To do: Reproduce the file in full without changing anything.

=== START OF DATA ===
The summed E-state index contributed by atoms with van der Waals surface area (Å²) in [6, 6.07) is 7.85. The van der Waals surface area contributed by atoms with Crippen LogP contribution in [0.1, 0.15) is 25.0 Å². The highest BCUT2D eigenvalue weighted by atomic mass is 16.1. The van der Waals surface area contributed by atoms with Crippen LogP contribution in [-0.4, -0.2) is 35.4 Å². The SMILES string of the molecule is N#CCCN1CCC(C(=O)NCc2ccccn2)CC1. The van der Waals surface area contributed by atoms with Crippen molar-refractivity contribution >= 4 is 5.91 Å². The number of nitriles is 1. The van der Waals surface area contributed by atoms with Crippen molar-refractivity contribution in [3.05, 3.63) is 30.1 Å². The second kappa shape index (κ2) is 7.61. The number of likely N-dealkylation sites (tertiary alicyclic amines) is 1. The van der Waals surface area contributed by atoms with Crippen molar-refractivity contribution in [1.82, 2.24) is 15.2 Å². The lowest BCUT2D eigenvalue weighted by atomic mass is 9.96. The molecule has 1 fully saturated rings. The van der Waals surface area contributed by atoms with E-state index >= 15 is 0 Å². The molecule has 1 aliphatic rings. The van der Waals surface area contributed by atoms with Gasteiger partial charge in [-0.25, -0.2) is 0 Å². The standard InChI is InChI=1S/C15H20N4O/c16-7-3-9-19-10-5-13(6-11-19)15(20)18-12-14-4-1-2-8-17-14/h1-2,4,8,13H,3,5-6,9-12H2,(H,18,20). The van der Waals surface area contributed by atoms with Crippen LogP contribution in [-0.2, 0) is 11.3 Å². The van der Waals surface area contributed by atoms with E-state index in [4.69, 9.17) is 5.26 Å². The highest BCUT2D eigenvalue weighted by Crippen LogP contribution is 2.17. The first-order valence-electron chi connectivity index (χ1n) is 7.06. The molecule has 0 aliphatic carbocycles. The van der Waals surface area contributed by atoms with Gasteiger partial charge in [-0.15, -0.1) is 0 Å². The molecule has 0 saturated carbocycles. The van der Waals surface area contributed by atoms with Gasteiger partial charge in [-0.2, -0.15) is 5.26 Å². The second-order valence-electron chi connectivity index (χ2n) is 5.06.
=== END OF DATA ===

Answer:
The summed E-state index contributed by atoms with van der Waals surface area (Å²) in [6, 6.07) is 7.85. The van der Waals surface area contributed by atoms with Crippen LogP contribution in [0.1, 0.15) is 25.0 Å². The highest BCUT2D eigenvalue weighted by atomic mass is 16.1. The van der Waals surface area contributed by atoms with Crippen LogP contribution in [-0.4, -0.2) is 35.4 Å². The SMILES string of the molecule is N#CCCN1CCC(C(=O)NCc2ccccn2)CC1. The van der Waals surface area contributed by atoms with Crippen molar-refractivity contribution >= 4 is 5.91 Å². The number of nitriles is 1. The van der Waals surface area contributed by atoms with Crippen molar-refractivity contribution in [3.05, 3.63) is 30.1 Å². The second kappa shape index (κ2) is 7.61. The number of likely N-dealkylation sites (tertiary alicyclic amines) is 1. The van der Waals surface area contributed by atoms with Crippen molar-refractivity contribution in [1.82, 2.24) is 15.2 Å². The lowest BCUT2D eigenvalue weighted by atomic mass is 9.96. The molecule has 1 fully saturated rings. The van der Waals surface area contributed by atoms with E-state index >= 15 is 0 Å². The molecule has 1 aliphatic rings. The van der Waals surface area contributed by atoms with Gasteiger partial charge in [-0.25, -0.2) is 0 Å². The standard InChI is InChI=1S/C15H20N4O/c16-7-3-9-19-10-5-13(6-11-19)15(20)18-12-14-4-1-2-8-17-14/h1-2,4,8,13H,3,5-6,9-12H2,(H,18,20). The van der Waals surface area contributed by atoms with Crippen LogP contribution in [-0.2, 0) is 11.3 Å². The van der Waals surface area contributed by atoms with E-state index in [4.69, 9.17) is 5.26 Å². The highest BCUT2D eigenvalue weighted by Crippen LogP contribution is 2.17. The first-order valence-electron chi connectivity index (χ1n) is 7.06. The molecule has 0 aliphatic carbocycles. The van der Waals surface area contributed by atoms with Gasteiger partial charge in [-0.15, -0.1) is 0 Å². The molecule has 0 saturated carbocycles. The van der Waals surface area contributed by atoms with Gasteiger partial charge in [-0.2, -0.15) is 5.26 Å². The second-order valence-electron chi connectivity index (χ2n) is 5.06.